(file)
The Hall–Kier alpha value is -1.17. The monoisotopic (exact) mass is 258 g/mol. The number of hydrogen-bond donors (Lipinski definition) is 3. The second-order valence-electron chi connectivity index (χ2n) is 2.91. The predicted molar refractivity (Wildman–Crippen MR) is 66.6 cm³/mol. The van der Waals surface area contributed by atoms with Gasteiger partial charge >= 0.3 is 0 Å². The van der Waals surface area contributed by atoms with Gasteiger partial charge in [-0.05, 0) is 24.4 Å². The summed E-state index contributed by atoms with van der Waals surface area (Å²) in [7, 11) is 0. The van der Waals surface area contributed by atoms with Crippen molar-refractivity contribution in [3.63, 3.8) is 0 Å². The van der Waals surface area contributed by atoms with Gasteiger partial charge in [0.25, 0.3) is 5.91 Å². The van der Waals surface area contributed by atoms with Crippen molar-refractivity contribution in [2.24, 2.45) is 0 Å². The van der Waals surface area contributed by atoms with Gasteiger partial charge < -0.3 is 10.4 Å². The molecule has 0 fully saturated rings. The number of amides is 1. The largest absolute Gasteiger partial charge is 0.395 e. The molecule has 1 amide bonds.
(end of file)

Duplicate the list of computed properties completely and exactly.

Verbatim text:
The Hall–Kier alpha value is -1.17. The monoisotopic (exact) mass is 258 g/mol. The number of hydrogen-bond donors (Lipinski definition) is 3. The second-order valence-electron chi connectivity index (χ2n) is 2.91. The predicted molar refractivity (Wildman–Crippen MR) is 66.6 cm³/mol. The van der Waals surface area contributed by atoms with Gasteiger partial charge >= 0.3 is 0 Å². The van der Waals surface area contributed by atoms with Gasteiger partial charge in [-0.05, 0) is 24.4 Å². The summed E-state index contributed by atoms with van der Waals surface area (Å²) in [7, 11) is 0. The van der Waals surface area contributed by atoms with Crippen molar-refractivity contribution in [3.63, 3.8) is 0 Å². The van der Waals surface area contributed by atoms with Gasteiger partial charge in [0.25, 0.3) is 5.91 Å². The van der Waals surface area contributed by atoms with Crippen molar-refractivity contribution in [2.24, 2.45) is 0 Å². The van der Waals surface area contributed by atoms with Gasteiger partial charge < -0.3 is 10.4 Å². The molecule has 0 fully saturated rings. The number of amides is 1. The largest absolute Gasteiger partial charge is 0.395 e. The molecule has 1 amide bonds.